Green infrastructure, also known as low-impact development (LID), plays a decisive role in mitigating the adverse effects of urbanization and climate change by restoring or supporting pre-development hydrological functions. Simply put, LID ensures natural factors and pathways are allowed to continue playing their part in protecting the natural ecosystem of an area, even after a commercial development has disrupted the native hydrological flows of a region. Distributing stormwater control and natural features that form the basis of urban stormwater management helps to minimize pollution, enhance water quality, and improves the overall well-being of local ecological systems.

The SDSU project was able to beautify the stormwater detention basins with attractive plant material, calling attention to and highlighting them as educational tools to demonstrate the attractive efficacy of LID. McCullough carefully selected plant species such as Muhly Grass and Cape Rushes that thrive in both dry and wet conditions, look beautiful year-round, and provide reliable structures to support local insects, birds, and butterflies.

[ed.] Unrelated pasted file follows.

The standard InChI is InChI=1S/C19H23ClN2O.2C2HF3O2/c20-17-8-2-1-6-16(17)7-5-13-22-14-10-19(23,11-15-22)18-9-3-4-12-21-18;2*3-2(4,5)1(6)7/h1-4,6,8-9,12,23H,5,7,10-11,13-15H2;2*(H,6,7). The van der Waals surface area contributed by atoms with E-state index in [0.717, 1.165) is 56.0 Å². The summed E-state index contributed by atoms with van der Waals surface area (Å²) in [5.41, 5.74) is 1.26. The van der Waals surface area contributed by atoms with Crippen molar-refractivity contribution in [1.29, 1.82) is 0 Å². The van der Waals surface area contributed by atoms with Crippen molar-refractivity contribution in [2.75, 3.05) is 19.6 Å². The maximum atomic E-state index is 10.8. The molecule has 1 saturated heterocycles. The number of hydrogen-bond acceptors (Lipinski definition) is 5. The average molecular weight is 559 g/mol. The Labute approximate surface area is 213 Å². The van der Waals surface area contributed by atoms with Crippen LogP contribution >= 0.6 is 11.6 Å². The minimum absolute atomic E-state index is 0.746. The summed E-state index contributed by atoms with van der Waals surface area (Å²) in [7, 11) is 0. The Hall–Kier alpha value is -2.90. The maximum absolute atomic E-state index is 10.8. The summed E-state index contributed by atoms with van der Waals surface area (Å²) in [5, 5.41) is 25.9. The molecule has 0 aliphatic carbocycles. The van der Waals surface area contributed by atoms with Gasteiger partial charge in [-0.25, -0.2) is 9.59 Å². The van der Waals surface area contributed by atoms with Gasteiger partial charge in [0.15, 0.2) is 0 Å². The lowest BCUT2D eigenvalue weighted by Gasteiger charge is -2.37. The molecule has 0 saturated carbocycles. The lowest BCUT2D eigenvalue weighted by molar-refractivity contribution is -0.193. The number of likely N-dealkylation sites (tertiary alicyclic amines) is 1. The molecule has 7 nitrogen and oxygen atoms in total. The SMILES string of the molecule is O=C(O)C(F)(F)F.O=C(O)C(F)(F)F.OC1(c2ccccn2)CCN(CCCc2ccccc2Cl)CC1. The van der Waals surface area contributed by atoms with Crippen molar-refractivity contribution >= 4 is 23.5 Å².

The Impact


Photo by David McCullough

Climate change continues to have a very real impact, putting sustainability at the forefront of key concerns for current and future designers who stand to make a direct difference in their line of work. The World Economic Forum estimates of a potential loss of $360 billion annually to the global economy in climate-related damages, demanding collaboration and partnerships across industries to shape the future.

Alongside HGA, we endeavored to provide an inspiring and eye-catching design committed to addressing the critical challenges of reducing urban heat island effects, increasing carbon storage, water conservation, and green infrastructure in a sustainable way. The long-term global impact remains to be seen, but landscape architects are in a prime position to impart well-considered, attractive designs that serve a greater purpose—encouraging others to make small but meaningful changes toward a world that balances our human needs with those of the planet we call home.

Project Details

Project: Don Powell Theatre + Second Stage Renovation at San Diego State University
Location: San Diego
Architect: HGA
Landscape Architect: McCullough Landscape Architecture
Owner & Developer: San Diego State University
Interior Design: HGA
Brand & Environmental Graphics: HGA
General Contractor: Rudolph and Sletten
Civil Engineer: Michael Baker International
Structural Engineer: Degenkolb Engineers
Mechanical Engineer: ME Engineers
Lighting: HLB Lighting
Acoustical: McKay Conant Hoover